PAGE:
Monday, July 25th, 2016


Purple Haze

We pause to mark the end of an era. From its groundbreaking directory, to its rough transition into the search age, to its series of questionable acquisitions (almost all of which did worse than even the skeptics predicted), to its various leaders, to its infamous exclamation point, Yahoo's days as a standalone company are officially over. Verizon (already the owner of AOL) has acquired the core assets of the company for $4.8 billion. To give that number a little context, Yahoo paid more for Broadcast dot com than Verizon is paying for Yahoo.

+ Vox: From its heyday during the first internet boom to the Alibaba investment, here's Verizon's purchase of Yahoo, explained.

+ The WSJ tracks the rise and fall of the company via key moments in its stock price history.



Debbie Wasserman Schultz had been under fire as the chair of the DNC for months. But her resignation didn't come until Wikileaks released a series of embarrassing emails. What's amazing to me is that, as a society, we've totally accepted the fact that hacked, stolen, and leaked data is perfectly reasonable content for public discourse and even action. As the media and the public race to read and analyze the material, the fact that the data was hacked and leaked is barely a factor. This story is yet another reminder that the private has become public. I'm guessing that's gonna make the private pretty boring.

+ To add a little additional intrigue to this story, there are signs that the data was hacked by Russians. Information has been weaponized.

+ Motherboard: "This tactic and its remarkable success is a game-changer: exfiltrating documents from political organizations is a legitimate form of intelligence work. The US and European countries do it as well. But digitally exfiltrating and then publishing possibly manipulated documents disguised as freewheeling hacktivism is crossing a big red line and setting a dangerous precedent: an authoritarian country directly yet covertly trying to sabotage an American election." If Russia did the hacking, this email story is going to be a whole lot bigger than the last email story.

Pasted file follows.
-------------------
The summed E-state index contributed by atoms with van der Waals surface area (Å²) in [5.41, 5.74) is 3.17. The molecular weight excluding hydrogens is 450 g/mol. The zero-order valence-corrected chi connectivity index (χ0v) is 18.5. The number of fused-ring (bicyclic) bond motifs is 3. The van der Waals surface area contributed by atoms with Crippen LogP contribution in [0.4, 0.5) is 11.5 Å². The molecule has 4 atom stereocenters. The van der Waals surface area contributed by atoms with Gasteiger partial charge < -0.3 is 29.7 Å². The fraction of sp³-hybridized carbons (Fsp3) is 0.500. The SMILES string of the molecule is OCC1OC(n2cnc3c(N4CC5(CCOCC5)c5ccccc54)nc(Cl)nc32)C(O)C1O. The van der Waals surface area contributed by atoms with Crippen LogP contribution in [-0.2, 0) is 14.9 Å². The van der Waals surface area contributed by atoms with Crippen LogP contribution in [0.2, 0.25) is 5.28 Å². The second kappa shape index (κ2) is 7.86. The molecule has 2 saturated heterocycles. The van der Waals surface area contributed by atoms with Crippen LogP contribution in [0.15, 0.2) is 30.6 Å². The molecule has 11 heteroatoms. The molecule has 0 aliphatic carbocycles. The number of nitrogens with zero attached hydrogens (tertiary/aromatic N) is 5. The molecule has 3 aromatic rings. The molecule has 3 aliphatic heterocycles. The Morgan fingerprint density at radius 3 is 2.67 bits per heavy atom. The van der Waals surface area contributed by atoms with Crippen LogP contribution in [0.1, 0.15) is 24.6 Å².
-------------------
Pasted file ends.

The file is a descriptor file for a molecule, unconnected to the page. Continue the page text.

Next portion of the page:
G Not So Easy

"Last March, when he made an appearance in Cleveland, Ohio, a seventh grader asked what advice he would give himself if he could go back to the start of his Presidency. Obama said, 'I think I would have closed Guantánamo on the first day.' But the politics had got tough, he said, and "the path of least resistance was just to leave it open.'" The New Yorker's Connie Bruck on why Obama has failed to close Guantánamo.


Error BNB

"Last night (Saturday), we decided to do a "stress test" where taps and toilets were simultaneously turned on in apartments on several floors to see if the system could cope once the athletes are in-house. The system failed. Water came down walls, there was a strong smell of gas in some apartments and there was shorting in the electrical wiring." In other words, the accommodations at Rio's Olympic village are not earning rave reviews. Every Olympics is preceded by a series of horror stories and then the event goes off without a hitch. Will this year break that model?

+ A New Zealand athlete claims he was kidnapped by the police in Rio.


Philly Cheese Stakes

Not to be outdone by their GOP counterparts, the Dems have started their convention off with chaos and controversy. The Wasserman Schultz emails and resignation (and brief appearance) ripped back open the gash between Clinton's backers and Bernie's supporters. From Politico: Mayhem breaks out at Democratic convention.